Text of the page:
If you want to lose weight quickly or clean out your colon, a tea detox diet can help you do both. As a weight loss tool, however, a tea detox diet may be both dangerous and frustrating because the diet puts your body into starvation mode. Also, keep in mind that the benefits of detoxification, though it has been practiced for centuries, remain unsubstantiated by medical science.
Teas to Flush Your System
A tea detox diet involves drinking one or several kinds of teas to flush out your colon and kidneys. If weight loss if the goal, metabolism-boosting teas may be added to the menu. Most detox diets include fasts, so your food choices may be restricted to pureed fruits, vegetables and broths. Solid foods are usually banned or severely restricted based on the theory that you can’t properly clean your digestive system if you keep refilling it. A tea detox diet may last from three to 21 days.
Types of Teas for Detoxification
Senna tea, a popular detox beverage, acts both as a laxative and a diuretic. You will lose weight by expelling built-up fecal material and secreting water. A fat-burning tea such as green tea may be included in a tea detox diet. Some commercially made detoxification drinks contain a long list of herbs, such as guarana, ginseng, bitter orange and kelp, and are designed to keep up your energy and suppress your appetite during the diet.
Why You Lose Weight
Dramatic weight loss claims about tea detox diets, such as the ability to lose 20 lbs. in two weeks, are not necessarily untrue. Anything that causes a loss of water and waste material, including having the flu or eating spicy foods, can cause temporary weight loss. However, the amount of actual fat you lose while on a tea detox diet depends on how many calories you take in. On a liquid fruit and vegetable fast, you might consume 500 calories daily, or only 25 percent of the calories most women need to maintain their current weight. This 1,500-calorie-a-day deficit would yield a 1 lb. drop in weight every two to three days, based on the formula that 3,500 calories equal 1 lb. of fat.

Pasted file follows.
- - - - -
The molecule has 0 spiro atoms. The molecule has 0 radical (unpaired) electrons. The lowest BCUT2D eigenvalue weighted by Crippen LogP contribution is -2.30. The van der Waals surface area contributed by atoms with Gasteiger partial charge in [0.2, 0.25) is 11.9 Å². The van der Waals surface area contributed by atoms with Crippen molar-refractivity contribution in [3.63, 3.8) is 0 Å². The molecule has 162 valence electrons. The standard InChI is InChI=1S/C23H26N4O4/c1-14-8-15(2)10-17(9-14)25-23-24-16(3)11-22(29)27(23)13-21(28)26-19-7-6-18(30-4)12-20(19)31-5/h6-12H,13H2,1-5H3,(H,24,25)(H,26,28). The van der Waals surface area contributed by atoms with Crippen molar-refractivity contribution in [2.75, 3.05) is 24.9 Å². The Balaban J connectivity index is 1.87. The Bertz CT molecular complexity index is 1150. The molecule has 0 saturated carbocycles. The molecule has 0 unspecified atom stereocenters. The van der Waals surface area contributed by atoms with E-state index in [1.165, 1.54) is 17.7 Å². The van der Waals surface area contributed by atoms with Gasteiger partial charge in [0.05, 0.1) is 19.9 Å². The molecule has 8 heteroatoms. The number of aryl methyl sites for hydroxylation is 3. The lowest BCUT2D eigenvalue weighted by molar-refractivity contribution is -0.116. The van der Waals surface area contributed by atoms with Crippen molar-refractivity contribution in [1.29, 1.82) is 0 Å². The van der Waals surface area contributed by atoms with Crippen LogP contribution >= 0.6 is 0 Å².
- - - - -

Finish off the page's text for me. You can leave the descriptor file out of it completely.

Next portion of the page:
Regaining Lost Weight
The weight loss benefits of a tea detox diet will not last. You will regain the weight lost through purging as soon as you begin eating normally again. You may also regain all of the fat you lost through calorie-deprivation, and pile on some extra pounds as well. When you drastically cut back on your food intake, your body protects itself from starving by slowing your metabolism. Your body also tries to protect itself from future starvation by hoarding fat. Your metabolism may not return to normal until you’ve added an extra 5 lbs. or more to your fat reservoir.
You should not take senna tea for longer than a week without a doctor’s approval. Additionally, you should not begin a detox diet without first consulting a medical professional. Most natural teas included in a detox diet, including green, black, oolong or white, are safe except for those who are sensitive to the effects of caffeine. However, some herbs in detox teas may be harmful. Bitter orange, for instance, acts similarly to ephedrine, a powerful stimulant banned by the Food and Drug Administration, and teas that contain seaweed, kelp and bladderwrack may lead to hyperthyroidism.
- Colon Cleansing and Constipation Resource Center: Senna Tea
- “The Straits Times”; Slimming Teas Can Be Unhealthy in Long Run; Edmund Baker
- “Sydney Morning Herald”; Straight Flush; Bronwyn McNulty; Feb. 12 2009
- “The Globe and Mail”; Green Tea a Possible Factor in Why Japanese Live So Long; Michelle Fay Cortez; September 13, 2006
- “Los Angeles Times”; Slim Chance Green Tea Can Burn Fat Off; Chris Woolston; Aug. 16, 2010
Since 2005, Milo Dakota has ghostwritten articles and book manuscripts for doctors, lawyers, psychologists, nutritionists, diet experts, fitness instructors, acupuncturists, chiropractors and others in the medical and health profession. Her work for others has appeared in the "Journal of the American Medical Society" and earned accolades in "The New York Times." She holds a Master of Art in journalism from the University of Michigan.